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Instructions* Click image to start slideshow.
Let's make the kombu soy sauce for Gyukatsu. Combine the soy sauce, sake and mirin in a pot. Turn on the burner and heat the sauce. When it begins to boil, turn off the burner.
Place the dashi kombu seaweed in a heat-resistant container. Pour the sauce into it. Let it sit to cool and then store the sauce in the fridge. Be sure to remove the kombu seaweed after half a day.
Let's make another type of dipping sauce, sesame miso sauce. Grind the toasted white sesame seeds with a mortar and pestle.
Add the miso and combine the mixture.Then, add the mirin and vinegar. Stir to dissolve the miso. Now, gradually add the olive oil while stirring the mixture. Thoroughly mix the sauce and now it is ready.
Let's make the Gyukatsu. This is a 3cm (1.2" ) thick marbled wagyu steak but you can also use beef round or sirloin. Be sure to remove the beef steak from the fridge 30 minutes before use to bring it to room temperature. Sprinkle the salt and pepper on both sides.
Thinly dust the steak with flour on a tray. In Japan, cake flour is often used but you can substitute all purpose flour.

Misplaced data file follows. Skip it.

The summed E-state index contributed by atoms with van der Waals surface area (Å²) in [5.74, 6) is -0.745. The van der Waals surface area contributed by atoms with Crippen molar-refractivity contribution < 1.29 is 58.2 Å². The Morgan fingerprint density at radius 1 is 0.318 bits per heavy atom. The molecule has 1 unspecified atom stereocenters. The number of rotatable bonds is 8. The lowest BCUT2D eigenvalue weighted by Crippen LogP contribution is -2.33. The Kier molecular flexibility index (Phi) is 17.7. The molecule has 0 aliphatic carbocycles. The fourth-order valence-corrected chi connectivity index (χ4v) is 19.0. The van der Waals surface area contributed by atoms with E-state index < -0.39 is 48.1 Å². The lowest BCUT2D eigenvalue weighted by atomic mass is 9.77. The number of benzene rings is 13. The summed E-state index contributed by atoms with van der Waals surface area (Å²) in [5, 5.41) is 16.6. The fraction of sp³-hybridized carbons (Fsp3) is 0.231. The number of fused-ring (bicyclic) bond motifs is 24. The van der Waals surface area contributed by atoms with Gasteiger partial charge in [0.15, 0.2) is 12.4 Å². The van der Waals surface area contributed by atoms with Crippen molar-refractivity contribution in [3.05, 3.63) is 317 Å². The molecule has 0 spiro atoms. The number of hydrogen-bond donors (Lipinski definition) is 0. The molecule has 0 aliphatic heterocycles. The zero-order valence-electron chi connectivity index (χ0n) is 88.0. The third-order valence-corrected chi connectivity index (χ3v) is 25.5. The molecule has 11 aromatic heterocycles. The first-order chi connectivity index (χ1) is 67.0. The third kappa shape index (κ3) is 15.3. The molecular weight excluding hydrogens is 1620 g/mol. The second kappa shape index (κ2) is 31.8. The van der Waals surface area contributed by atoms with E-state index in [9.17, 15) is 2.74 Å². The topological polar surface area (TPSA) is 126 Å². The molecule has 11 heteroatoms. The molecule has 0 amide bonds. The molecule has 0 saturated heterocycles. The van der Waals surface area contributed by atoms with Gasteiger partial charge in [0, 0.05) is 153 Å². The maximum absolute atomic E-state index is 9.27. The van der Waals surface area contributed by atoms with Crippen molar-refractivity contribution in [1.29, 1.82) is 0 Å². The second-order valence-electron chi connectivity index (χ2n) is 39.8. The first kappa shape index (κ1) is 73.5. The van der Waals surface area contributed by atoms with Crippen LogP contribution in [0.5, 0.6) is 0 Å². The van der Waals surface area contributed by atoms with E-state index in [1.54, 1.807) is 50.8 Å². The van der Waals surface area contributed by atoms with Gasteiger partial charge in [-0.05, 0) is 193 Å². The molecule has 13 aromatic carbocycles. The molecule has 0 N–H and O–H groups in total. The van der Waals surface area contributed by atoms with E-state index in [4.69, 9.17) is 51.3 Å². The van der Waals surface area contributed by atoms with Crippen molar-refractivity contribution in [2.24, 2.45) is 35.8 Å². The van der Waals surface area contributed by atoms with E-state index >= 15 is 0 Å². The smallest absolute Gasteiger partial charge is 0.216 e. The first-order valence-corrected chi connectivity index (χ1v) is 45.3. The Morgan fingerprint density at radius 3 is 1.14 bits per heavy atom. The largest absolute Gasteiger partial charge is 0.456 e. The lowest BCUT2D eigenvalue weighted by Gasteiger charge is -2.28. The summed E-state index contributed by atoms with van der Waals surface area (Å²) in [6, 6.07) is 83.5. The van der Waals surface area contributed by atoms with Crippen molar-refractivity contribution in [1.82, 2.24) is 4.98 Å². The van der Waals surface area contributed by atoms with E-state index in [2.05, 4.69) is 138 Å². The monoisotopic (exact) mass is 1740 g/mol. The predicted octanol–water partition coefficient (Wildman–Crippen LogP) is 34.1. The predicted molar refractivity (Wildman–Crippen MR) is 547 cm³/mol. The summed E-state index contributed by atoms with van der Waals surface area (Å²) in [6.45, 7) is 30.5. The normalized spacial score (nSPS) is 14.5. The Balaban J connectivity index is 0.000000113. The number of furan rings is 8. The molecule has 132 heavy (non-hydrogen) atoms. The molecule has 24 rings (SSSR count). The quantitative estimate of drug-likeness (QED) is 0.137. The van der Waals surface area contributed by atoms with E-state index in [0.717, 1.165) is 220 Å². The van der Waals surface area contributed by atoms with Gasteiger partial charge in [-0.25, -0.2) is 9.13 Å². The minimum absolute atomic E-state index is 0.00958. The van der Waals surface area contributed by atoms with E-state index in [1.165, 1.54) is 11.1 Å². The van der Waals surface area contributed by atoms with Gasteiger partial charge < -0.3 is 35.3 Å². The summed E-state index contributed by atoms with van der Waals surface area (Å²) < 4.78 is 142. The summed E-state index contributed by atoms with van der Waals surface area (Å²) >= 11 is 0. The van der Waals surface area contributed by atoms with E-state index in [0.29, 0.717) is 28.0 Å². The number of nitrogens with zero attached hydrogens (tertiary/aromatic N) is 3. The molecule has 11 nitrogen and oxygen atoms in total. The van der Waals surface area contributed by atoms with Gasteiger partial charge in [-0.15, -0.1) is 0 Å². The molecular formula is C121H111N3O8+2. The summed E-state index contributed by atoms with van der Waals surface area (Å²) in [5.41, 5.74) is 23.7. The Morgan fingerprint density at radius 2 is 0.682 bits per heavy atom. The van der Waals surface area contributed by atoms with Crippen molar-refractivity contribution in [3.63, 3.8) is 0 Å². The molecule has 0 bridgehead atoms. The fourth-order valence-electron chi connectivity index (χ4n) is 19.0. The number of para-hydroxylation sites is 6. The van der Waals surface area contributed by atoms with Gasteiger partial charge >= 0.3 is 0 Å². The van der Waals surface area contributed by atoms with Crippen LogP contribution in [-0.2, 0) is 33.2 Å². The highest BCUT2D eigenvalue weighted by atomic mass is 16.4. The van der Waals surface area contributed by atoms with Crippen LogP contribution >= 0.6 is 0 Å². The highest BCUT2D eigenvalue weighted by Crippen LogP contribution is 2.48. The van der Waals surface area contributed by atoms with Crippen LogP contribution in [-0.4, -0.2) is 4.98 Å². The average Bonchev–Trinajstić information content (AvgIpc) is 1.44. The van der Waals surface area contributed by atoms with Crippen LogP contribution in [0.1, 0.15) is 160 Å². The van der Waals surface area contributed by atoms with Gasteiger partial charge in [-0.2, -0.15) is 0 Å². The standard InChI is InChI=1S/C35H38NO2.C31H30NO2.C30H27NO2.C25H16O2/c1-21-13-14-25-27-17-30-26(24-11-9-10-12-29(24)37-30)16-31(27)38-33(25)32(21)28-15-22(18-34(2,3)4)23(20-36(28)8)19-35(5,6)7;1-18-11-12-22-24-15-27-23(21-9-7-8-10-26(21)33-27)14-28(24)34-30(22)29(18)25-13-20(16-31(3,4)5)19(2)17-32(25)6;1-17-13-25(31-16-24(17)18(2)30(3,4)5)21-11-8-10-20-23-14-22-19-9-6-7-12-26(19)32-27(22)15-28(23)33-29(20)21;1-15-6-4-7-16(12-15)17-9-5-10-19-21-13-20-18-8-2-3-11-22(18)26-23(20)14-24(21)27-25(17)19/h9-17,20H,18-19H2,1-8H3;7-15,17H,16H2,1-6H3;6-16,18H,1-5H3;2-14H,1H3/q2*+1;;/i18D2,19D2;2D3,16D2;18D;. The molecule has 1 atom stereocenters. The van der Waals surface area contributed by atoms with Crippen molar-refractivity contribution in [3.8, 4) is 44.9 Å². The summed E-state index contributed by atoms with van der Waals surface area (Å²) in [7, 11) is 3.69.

Dip the steak in the beaten egg.
Coat it with the panko, Japanese breadcrumbs.
Heat the frying oil to 190°C (374°F), which is a relatively high temperature. Drop in a pinch of panko. If the panko quickly spreads over the surface with sizzling sounds, it should be the appropriate temperature.
Gently place the steak into the oil. When the outer layer firms up, rotate the steak with chopsticks to brown evenly.
Occasionally flip it over and deep-fry the steak for a total of 1 minute to achieve the rare state. You can also extend the cooking time for a medium well or well done steak. Using the finely ground panko will allow you to coat the steak thinly and evenly, and help you fully enjoy the taste of the meat.
Place the Gyukatsu onto a cooling rack and let it sit for 4 to 5 minutes to reabsorb the juices.
Let's cut the Gyukatsu into smaller, bite-size pieces. Make a cut in the breaded surface and then quickly slice off the meat. This will help to avoid breaking the outer layer.
Place the Gyukatsu onto a plate along with the side vegetables. Today, we have shredded cabbage leaves, broccoli sprouts, cherry tomatoes and parsley leaves.
Enjoy the Gyukatsu with the sesame miso sauce. You can also place the wasabi on the meat and lightly dip it in the kombu soy sauce.
If you have a tough cut of meat, make shallow cuts on both sides every 5 millimeters before cooking. This will tenderize the steak. If you are not a fan of rare meat, sear the cuts with a kitchen torch or lightly saute the surface.